“Indigenous People are those directly descended from a land that they have no political power over,” says Marama Pala. “Asking for consideration as a vulnerable population reveals another layer of discrimination and racism that speaks to the overall injustice of being born indigenous.”
She could well be speaking of Native Americans, but Marama is talking about her experience as a New Zealand Maori, the first people of New Zealand.
Marama was the first Maori woman to publicly disclose her HIV status, and her bravery has resulted in her becoming a powerful advocate for Maori and marginalized people. She serves on a multitude of foundations and networks devoted to raising the voices of indigenous peoples around the world and has held key positions in the planning of the last several international AIDS conferences. Her influence in 2015 will be no different.
“For generations indigenous peoples have suffered a genocidal impact from diseases ranging from influenza to small pox,” she said. “HIV is a modern day scourge that is harder to fight because it involves sex – a culturally taboo subject.”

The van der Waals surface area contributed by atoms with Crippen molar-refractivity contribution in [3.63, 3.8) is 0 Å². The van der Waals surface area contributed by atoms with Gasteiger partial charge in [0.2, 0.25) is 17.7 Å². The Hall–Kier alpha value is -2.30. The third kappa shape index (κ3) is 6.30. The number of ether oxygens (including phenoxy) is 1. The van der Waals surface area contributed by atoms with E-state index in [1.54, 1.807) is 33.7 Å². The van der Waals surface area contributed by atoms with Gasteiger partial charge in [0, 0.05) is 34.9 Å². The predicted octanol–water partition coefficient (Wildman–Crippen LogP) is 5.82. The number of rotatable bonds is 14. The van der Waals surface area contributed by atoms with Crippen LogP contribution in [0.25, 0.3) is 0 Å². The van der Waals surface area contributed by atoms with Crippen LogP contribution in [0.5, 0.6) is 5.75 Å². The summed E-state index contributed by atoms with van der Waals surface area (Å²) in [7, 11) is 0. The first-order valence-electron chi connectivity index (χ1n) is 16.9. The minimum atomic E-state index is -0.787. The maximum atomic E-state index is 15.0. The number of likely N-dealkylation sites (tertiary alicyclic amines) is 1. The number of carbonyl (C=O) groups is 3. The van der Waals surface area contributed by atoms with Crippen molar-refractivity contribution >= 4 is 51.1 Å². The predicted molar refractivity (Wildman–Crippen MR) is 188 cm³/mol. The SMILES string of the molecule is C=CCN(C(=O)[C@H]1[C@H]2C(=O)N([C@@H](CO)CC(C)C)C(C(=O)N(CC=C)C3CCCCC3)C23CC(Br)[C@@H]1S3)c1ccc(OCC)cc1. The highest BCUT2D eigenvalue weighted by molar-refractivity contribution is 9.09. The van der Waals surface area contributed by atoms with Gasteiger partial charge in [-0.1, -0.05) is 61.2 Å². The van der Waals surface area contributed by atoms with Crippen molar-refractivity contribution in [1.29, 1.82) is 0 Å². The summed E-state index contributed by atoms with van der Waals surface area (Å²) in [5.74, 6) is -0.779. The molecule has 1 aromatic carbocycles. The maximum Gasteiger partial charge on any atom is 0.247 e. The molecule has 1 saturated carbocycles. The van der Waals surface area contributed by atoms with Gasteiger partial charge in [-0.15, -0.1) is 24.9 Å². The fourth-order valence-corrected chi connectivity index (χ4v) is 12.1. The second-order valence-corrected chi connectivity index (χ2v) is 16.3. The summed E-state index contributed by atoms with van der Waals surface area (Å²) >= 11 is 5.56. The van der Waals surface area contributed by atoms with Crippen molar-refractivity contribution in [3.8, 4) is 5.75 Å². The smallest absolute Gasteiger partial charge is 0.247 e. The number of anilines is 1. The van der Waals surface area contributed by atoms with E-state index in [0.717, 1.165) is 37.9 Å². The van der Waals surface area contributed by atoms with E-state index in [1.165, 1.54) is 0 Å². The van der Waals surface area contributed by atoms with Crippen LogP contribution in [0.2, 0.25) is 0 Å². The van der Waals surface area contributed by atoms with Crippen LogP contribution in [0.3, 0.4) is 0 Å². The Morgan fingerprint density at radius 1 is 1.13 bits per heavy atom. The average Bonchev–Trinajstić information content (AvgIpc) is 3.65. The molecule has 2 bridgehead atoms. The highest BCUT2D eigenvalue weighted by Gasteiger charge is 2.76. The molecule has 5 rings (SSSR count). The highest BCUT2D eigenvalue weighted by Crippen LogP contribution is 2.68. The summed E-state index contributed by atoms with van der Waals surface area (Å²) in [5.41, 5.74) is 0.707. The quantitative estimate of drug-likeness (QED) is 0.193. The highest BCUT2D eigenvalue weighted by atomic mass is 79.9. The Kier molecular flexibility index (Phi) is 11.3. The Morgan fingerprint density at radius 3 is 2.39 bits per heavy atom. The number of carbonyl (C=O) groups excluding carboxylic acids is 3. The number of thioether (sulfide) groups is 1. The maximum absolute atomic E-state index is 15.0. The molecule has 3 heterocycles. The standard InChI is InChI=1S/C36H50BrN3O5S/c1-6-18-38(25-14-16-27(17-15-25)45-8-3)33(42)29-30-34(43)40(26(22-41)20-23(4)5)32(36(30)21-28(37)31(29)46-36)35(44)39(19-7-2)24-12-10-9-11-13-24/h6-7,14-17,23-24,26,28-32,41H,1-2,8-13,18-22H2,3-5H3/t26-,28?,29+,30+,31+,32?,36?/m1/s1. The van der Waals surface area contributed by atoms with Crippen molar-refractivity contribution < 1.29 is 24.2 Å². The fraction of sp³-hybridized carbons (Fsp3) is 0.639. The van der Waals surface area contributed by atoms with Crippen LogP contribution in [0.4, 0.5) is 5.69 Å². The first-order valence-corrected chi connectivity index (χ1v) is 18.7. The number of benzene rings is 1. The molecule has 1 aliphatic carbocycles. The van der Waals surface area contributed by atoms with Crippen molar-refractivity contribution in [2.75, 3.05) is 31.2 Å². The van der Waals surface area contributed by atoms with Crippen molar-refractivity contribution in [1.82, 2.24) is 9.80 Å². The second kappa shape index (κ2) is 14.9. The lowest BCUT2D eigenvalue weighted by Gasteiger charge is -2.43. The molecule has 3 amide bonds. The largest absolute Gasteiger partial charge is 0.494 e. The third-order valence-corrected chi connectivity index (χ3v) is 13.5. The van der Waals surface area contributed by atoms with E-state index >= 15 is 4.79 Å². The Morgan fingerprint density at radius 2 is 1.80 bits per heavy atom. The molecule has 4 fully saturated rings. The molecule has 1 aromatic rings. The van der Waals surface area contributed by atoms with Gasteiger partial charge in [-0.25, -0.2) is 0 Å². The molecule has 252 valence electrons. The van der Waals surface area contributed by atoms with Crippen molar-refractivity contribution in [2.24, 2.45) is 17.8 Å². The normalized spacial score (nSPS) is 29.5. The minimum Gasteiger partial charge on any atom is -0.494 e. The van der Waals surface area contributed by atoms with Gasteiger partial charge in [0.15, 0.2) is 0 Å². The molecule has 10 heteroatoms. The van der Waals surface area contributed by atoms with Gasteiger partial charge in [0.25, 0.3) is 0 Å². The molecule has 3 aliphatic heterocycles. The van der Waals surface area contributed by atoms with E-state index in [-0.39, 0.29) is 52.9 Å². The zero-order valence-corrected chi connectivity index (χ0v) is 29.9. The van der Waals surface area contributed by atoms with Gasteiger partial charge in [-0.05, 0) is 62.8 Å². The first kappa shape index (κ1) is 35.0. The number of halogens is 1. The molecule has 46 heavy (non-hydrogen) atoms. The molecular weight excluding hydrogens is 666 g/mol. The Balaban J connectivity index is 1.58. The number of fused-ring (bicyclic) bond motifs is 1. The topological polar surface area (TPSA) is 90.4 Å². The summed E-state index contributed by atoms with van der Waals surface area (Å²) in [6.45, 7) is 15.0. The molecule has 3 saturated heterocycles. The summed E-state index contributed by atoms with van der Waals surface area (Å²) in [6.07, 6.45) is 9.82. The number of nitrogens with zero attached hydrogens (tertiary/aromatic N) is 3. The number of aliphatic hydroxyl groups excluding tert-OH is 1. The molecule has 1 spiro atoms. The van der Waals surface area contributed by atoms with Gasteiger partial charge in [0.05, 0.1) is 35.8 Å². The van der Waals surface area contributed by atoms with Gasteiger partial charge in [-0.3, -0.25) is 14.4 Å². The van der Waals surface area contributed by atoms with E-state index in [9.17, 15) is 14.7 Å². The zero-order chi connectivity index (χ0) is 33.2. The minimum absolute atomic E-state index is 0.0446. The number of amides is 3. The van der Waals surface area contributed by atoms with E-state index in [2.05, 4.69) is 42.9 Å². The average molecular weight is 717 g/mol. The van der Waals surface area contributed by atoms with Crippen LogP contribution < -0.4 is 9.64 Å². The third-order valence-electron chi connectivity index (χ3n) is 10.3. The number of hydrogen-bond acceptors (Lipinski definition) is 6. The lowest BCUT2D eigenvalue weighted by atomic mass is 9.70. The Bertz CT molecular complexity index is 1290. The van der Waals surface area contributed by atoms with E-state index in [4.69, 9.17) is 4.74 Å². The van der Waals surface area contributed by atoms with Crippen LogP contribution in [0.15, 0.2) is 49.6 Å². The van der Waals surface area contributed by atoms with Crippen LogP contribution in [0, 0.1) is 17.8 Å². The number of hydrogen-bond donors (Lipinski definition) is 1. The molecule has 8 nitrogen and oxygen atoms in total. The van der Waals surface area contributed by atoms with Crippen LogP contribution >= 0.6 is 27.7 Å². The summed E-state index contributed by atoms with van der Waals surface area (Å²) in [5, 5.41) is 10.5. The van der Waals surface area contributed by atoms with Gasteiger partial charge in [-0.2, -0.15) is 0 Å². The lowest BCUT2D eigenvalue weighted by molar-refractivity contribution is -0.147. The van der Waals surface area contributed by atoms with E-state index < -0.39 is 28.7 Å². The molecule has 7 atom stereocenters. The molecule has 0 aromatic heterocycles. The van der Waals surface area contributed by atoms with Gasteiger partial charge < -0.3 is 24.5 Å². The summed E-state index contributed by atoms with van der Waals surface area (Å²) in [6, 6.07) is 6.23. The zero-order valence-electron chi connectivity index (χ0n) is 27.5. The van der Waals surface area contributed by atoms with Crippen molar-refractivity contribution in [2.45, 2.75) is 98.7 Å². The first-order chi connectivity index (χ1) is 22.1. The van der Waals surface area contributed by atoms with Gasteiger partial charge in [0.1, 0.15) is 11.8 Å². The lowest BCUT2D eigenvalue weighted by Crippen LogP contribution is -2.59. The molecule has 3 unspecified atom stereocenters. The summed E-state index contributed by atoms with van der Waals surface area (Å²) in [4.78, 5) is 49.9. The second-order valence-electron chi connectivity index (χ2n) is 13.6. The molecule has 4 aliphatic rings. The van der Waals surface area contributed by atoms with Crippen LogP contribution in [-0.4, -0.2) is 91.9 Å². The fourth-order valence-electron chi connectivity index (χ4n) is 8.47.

“Marama is the rare blend of spirit, passion, intelligence and outspokenness that is needed to advance the issues of women and indigenous cultures affected by HIV around the world,” said Brent Allan, Executive Officer of Living Positive Victoria, Australia’s largest organization for and by people with HIV. “She is an outstanding example of the heart and soul inherent in our sisters living with HIV.”
Marama was recently appointed to the Community Delegation of the Global Fund for HIV, Tuberculosis and Malaria, and is the Vice-Chair of the International Community Women living with HIV Global Committee.www.iamicw.org. As well as holding board positions for the International Council of AIDS Service organisations www.icaso.org and Co-Chair of International Indigenous Working Group on HIV and AIDS www.iiwgha.org .
“This is a first for New Zealand and Indigenous peoples” says Marama Pala, “To be listed as an international advocate and be represented on these high profile committees. Being included as a vulnerable population is all we’ve wanted on an International scale” The rise of HIV infections amongst Indigenous Populations continues to create a concern internationally.
Marama Pala, Executive Director of INA (Maori, Indigenous & South Pacific) HIV/AIDS Foundation www.ina.maori.nz , Maori woman living with HIV was listed in http://marksking.com/my-fabulous-disease/15-hiv-advocates-watch-2015/